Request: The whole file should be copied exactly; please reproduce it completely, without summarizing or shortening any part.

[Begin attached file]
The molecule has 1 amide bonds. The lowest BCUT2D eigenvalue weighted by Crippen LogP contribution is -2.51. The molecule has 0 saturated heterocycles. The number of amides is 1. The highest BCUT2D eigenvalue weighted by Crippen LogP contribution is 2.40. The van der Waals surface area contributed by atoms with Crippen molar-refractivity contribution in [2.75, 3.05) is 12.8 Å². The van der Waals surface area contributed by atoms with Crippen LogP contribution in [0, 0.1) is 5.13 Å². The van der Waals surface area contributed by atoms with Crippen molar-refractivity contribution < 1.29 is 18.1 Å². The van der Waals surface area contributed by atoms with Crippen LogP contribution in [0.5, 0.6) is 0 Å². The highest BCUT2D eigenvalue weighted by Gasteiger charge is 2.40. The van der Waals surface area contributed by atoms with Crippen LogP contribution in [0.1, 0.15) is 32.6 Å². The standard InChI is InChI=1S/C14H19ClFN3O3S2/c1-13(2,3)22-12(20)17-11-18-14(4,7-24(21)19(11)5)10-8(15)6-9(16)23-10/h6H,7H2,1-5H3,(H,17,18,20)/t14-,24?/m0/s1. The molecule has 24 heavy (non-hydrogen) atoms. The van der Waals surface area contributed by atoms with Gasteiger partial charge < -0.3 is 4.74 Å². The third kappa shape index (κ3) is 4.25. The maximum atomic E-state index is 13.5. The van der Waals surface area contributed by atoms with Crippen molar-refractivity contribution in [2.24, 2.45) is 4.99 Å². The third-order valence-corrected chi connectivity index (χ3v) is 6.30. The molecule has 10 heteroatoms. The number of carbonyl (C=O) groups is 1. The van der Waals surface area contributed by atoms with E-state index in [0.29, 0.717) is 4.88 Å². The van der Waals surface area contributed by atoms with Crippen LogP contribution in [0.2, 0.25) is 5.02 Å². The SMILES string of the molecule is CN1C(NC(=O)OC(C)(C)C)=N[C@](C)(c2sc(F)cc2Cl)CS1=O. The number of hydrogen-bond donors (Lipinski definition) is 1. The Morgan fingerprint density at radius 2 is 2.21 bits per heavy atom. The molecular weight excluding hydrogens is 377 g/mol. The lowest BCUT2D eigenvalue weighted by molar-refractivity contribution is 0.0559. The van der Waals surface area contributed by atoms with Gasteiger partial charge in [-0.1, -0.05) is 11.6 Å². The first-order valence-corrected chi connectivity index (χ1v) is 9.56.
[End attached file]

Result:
The molecule has 1 amide bonds. The lowest BCUT2D eigenvalue weighted by Crippen LogP contribution is -2.51. The molecule has 0 saturated heterocycles. The number of amides is 1. The highest BCUT2D eigenvalue weighted by Crippen LogP contribution is 2.40. The van der Waals surface area contributed by atoms with Crippen molar-refractivity contribution in [2.75, 3.05) is 12.8 Å². The van der Waals surface area contributed by atoms with Crippen LogP contribution in [0, 0.1) is 5.13 Å². The van der Waals surface area contributed by atoms with Crippen molar-refractivity contribution < 1.29 is 18.1 Å². The van der Waals surface area contributed by atoms with Crippen LogP contribution in [0.5, 0.6) is 0 Å². The highest BCUT2D eigenvalue weighted by Gasteiger charge is 2.40. The van der Waals surface area contributed by atoms with Crippen LogP contribution in [0.1, 0.15) is 32.6 Å². The standard InChI is InChI=1S/C14H19ClFN3O3S2/c1-13(2,3)22-12(20)17-11-18-14(4,7-24(21)19(11)5)10-8(15)6-9(16)23-10/h6H,7H2,1-5H3,(H,17,18,20)/t14-,24?/m0/s1. The molecule has 24 heavy (non-hydrogen) atoms. The van der Waals surface area contributed by atoms with Gasteiger partial charge < -0.3 is 4.74 Å². The third kappa shape index (κ3) is 4.25. The maximum atomic E-state index is 13.5. The van der Waals surface area contributed by atoms with Crippen molar-refractivity contribution in [2.24, 2.45) is 4.99 Å². The third-order valence-corrected chi connectivity index (χ3v) is 6.30. The molecule has 10 heteroatoms. The number of carbonyl (C=O) groups is 1. The van der Waals surface area contributed by atoms with E-state index in [0.29, 0.717) is 4.88 Å². The van der Waals surface area contributed by atoms with Crippen LogP contribution in [0.2, 0.25) is 5.02 Å². The SMILES string of the molecule is CN1C(NC(=O)OC(C)(C)C)=N[C@](C)(c2sc(F)cc2Cl)CS1=O. The number of hydrogen-bond donors (Lipinski definition) is 1. The Morgan fingerprint density at radius 2 is 2.21 bits per heavy atom. The molecular weight excluding hydrogens is 377 g/mol. The lowest BCUT2D eigenvalue weighted by molar-refractivity contribution is 0.0559. The van der Waals surface area contributed by atoms with Gasteiger partial charge in [-0.1, -0.05) is 11.6 Å². The first-order valence-corrected chi connectivity index (χ1v) is 9.56.